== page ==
The mystery Shandar@Killcongress.com begins with political wannabe Shandar Burns getting blown to bits in a car bombing. The crime is witnessed by photographer Jimmy Steel and investigated by Detective Walter Checkers. Add to the mix a group of Vietnamese immigrant prostitutes and an assembly of angry veterans and other assorted malcontents, and we have the ingredients of a noir mystery. Both Checkers and Steel prowl the gritty streets of urban America, trying to piece together who would want to kill Burns and the other local politicians going up in smoke, sometimes literally.
I really enjoyed parts of this book, especially its classic noir criminal world setting and tough-talking detectives who can also wax philosophical on relationships and existence in general (“How could he help? What could one person do for another person?”) The exact place and time is ambiguous. It is presumably a contemporary setting, as Vietnam War veterans are referred to as “old,” yet Vietnamese people are “immigrants” and “newcomers,” while actually most Vietnamese Americans are into the second generation born in the U.S.
Other than the email address title, this novel could be Depression-era in its lack of reference to smart phones, the internet, and GPS tracking systems that are now routine in investigating crime. Both Steel and Checkers hoof it around town from basement meetings to sleazy clubs, talking to shadowy underworld types. Steel takes photographs with film and develops them himself, while I’m unconvinced professional photographers don’t use electronic cameras today to avoid exposing film (which in fact does happen to Steel).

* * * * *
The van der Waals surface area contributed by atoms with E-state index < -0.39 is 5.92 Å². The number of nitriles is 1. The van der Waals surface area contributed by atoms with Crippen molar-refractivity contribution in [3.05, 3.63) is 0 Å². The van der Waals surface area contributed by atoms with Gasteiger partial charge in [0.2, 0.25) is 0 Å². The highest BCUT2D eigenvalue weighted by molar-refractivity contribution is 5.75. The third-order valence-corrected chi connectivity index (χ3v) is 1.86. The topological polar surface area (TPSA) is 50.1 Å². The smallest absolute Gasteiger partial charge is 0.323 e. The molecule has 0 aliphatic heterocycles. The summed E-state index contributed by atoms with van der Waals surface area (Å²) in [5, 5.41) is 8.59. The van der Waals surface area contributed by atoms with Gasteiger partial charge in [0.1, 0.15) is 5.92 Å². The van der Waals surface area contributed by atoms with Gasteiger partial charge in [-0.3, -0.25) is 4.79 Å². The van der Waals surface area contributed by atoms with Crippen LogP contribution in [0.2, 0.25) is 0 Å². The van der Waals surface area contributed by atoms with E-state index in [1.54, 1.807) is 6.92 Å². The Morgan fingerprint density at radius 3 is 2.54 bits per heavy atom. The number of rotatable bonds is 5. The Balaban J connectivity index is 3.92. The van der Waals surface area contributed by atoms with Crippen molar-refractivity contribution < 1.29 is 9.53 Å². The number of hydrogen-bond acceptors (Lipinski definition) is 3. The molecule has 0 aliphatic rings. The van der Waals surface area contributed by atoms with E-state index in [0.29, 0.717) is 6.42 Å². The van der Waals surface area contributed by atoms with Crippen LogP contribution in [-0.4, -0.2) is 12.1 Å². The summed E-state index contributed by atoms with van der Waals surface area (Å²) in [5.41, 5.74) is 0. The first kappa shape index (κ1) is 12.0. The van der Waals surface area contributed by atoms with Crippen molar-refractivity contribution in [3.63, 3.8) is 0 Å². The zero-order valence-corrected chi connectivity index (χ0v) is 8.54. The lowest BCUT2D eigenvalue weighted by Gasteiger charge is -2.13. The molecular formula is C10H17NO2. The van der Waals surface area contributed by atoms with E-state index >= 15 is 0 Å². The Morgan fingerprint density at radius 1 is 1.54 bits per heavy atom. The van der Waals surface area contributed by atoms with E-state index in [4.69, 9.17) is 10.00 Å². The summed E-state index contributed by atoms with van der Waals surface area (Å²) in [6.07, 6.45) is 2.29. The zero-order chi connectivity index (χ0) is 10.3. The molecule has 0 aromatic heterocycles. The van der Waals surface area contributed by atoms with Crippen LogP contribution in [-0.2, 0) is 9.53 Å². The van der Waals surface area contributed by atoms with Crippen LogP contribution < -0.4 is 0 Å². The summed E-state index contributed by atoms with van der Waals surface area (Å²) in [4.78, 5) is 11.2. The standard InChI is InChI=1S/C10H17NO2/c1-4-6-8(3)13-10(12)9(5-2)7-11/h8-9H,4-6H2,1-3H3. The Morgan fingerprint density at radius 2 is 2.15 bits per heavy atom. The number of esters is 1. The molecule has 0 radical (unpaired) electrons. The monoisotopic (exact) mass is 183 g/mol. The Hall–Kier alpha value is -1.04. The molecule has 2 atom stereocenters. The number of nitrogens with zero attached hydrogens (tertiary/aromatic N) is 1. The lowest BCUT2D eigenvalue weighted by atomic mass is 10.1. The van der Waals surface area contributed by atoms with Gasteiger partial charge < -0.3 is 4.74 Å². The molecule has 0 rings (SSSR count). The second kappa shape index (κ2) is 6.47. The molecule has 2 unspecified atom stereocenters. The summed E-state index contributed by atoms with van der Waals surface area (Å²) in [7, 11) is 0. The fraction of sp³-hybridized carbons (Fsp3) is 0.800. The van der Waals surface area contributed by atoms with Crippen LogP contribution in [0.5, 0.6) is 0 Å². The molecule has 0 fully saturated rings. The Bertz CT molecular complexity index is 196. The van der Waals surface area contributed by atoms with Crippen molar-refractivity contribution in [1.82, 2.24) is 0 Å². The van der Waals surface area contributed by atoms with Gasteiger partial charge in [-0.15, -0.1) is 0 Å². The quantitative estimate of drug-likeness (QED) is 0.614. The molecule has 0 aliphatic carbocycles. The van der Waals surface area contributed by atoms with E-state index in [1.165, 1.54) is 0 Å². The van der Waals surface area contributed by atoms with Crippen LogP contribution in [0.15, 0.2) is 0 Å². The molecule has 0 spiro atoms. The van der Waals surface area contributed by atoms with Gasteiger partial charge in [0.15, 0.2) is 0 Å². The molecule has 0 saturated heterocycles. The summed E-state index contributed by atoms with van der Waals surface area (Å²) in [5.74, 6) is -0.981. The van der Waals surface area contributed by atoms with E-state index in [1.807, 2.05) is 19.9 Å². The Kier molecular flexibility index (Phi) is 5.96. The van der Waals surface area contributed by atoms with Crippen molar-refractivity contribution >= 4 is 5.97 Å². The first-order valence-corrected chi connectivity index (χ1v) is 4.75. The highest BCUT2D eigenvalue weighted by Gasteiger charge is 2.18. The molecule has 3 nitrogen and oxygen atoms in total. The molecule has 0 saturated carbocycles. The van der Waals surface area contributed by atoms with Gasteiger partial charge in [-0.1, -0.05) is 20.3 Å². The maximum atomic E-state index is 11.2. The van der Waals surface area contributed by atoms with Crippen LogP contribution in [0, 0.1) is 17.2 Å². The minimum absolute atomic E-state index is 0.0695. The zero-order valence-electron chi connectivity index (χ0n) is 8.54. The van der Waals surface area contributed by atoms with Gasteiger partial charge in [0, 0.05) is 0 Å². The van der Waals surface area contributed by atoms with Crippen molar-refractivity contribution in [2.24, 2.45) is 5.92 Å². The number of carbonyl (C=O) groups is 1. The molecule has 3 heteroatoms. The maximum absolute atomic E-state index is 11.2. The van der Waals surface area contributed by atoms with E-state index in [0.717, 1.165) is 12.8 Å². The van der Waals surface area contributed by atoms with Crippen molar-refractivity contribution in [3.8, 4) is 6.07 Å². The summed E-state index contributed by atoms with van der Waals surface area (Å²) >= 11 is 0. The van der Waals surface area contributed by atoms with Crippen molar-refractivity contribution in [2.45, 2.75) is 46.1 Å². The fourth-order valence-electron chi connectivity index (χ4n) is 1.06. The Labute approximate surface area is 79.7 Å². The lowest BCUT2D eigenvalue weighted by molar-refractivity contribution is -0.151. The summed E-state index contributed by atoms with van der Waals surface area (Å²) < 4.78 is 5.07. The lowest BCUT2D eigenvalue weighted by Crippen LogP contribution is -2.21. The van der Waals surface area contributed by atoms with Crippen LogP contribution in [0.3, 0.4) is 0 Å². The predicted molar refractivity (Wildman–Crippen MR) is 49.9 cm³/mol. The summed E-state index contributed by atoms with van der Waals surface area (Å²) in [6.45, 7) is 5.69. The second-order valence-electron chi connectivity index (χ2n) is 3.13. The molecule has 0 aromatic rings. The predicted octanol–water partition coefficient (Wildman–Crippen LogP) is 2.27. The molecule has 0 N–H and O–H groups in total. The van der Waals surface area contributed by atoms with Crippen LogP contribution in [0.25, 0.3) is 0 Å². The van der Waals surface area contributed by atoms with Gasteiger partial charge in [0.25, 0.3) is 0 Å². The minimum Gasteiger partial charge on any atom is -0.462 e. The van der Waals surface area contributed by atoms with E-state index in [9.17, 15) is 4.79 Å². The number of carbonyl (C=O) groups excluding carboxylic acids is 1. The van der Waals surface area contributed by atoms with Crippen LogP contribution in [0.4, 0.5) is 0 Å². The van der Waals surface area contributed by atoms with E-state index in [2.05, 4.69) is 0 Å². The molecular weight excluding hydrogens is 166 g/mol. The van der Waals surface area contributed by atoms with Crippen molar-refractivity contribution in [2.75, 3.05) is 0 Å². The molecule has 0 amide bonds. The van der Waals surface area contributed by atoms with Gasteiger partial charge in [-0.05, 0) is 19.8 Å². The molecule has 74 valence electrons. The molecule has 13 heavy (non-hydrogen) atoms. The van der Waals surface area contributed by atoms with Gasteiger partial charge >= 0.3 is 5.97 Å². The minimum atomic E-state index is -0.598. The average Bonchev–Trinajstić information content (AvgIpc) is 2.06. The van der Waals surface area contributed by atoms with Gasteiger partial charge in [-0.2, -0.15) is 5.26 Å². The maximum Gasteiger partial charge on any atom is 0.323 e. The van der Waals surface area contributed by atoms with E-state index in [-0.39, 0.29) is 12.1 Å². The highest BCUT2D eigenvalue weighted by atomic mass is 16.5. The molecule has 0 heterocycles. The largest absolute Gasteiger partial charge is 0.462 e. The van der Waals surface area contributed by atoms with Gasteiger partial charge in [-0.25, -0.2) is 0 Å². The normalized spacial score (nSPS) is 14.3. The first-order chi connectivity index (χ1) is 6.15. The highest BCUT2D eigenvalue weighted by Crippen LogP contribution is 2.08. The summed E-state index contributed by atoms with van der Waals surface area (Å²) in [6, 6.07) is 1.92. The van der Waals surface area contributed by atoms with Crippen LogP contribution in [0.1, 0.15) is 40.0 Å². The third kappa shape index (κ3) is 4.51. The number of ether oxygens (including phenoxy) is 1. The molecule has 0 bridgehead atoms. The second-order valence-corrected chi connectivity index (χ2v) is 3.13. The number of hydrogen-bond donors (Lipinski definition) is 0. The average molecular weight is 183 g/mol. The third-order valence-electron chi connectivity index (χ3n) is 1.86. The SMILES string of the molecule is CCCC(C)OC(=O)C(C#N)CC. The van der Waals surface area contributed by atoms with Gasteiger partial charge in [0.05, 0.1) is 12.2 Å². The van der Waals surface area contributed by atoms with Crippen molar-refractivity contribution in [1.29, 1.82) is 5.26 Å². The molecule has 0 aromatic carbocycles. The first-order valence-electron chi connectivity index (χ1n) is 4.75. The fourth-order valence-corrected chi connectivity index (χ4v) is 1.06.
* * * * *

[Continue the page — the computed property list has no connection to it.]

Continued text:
The characters, especially the Vietnamese women, can descend into stereotype in a way that could be offensive. However, the stereotypical view of women and minorities, along with the dearth of modern technology, actually contributes to rather than detracts from the noir atmosphere of the book, and perhaps the story should be set in an earlier era more authentic to the genre. The mystery aspect is not suspenseful or surprising, but the mystery is not the real point of noir but rather its creeping and existential dread.
|Page Count||214 pages|
|Publisher||Ink & Lens Ltd.|
|Bookshop.org||Buy this Book|
|Category||Mystery, Crime & Thriller|